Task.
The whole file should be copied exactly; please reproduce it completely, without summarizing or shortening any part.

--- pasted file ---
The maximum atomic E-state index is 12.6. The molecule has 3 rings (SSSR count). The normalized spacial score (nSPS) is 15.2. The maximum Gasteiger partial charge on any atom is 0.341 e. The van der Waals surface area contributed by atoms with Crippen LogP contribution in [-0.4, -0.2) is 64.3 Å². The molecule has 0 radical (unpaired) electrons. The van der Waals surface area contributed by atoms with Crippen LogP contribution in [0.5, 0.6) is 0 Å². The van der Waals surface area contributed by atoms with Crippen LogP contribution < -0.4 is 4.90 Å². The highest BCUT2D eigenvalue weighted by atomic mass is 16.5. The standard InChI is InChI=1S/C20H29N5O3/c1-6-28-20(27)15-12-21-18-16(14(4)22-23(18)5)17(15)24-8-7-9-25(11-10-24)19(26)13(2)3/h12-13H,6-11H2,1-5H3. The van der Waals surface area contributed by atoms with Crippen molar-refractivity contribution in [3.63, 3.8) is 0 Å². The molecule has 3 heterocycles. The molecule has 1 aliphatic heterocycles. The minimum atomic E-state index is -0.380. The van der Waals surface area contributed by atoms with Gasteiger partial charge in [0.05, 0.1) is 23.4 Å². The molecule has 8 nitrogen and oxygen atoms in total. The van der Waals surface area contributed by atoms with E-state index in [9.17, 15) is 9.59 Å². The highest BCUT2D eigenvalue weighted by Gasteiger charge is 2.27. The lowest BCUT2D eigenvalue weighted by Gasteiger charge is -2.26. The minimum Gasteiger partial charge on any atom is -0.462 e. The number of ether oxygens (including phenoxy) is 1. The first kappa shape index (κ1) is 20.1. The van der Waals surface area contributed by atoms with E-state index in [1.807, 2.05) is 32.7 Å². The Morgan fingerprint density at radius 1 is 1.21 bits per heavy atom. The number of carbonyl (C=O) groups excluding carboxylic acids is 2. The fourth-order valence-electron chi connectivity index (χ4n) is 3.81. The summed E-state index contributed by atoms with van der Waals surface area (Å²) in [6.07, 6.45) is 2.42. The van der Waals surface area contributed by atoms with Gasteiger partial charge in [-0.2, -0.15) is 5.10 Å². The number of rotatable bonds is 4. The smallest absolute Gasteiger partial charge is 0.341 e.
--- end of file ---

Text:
The maximum atomic E-state index is 12.6. The molecule has 3 rings (SSSR count). The normalized spacial score (nSPS) is 15.2. The maximum Gasteiger partial charge on any atom is 0.341 e. The van der Waals surface area contributed by atoms with Crippen LogP contribution in [-0.4, -0.2) is 64.3 Å². The molecule has 0 radical (unpaired) electrons. The van der Waals surface area contributed by atoms with Crippen LogP contribution in [0.5, 0.6) is 0 Å². The van der Waals surface area contributed by atoms with Crippen LogP contribution < -0.4 is 4.90 Å². The highest BCUT2D eigenvalue weighted by atomic mass is 16.5. The standard InChI is InChI=1S/C20H29N5O3/c1-6-28-20(27)15-12-21-18-16(14(4)22-23(18)5)17(15)24-8-7-9-25(11-10-24)19(26)13(2)3/h12-13H,6-11H2,1-5H3. The van der Waals surface area contributed by atoms with Crippen molar-refractivity contribution in [3.63, 3.8) is 0 Å². The molecule has 3 heterocycles. The molecule has 1 aliphatic heterocycles. The minimum atomic E-state index is -0.380. The van der Waals surface area contributed by atoms with Gasteiger partial charge in [0.05, 0.1) is 23.4 Å². The molecule has 8 nitrogen and oxygen atoms in total. The van der Waals surface area contributed by atoms with E-state index in [9.17, 15) is 9.59 Å². The highest BCUT2D eigenvalue weighted by Gasteiger charge is 2.27. The lowest BCUT2D eigenvalue weighted by Gasteiger charge is -2.26. The minimum Gasteiger partial charge on any atom is -0.462 e. The number of ether oxygens (including phenoxy) is 1. The first kappa shape index (κ1) is 20.1. The van der Waals surface area contributed by atoms with E-state index in [1.807, 2.05) is 32.7 Å². The Morgan fingerprint density at radius 1 is 1.21 bits per heavy atom. The number of carbonyl (C=O) groups excluding carboxylic acids is 2. The fourth-order valence-electron chi connectivity index (χ4n) is 3.81. The summed E-state index contributed by atoms with van der Waals surface area (Å²) in [6.07, 6.45) is 2.42. The van der Waals surface area contributed by atoms with Gasteiger partial charge in [-0.2, -0.15) is 5.10 Å². The number of rotatable bonds is 4. The smallest absolute Gasteiger partial charge is 0.341 e.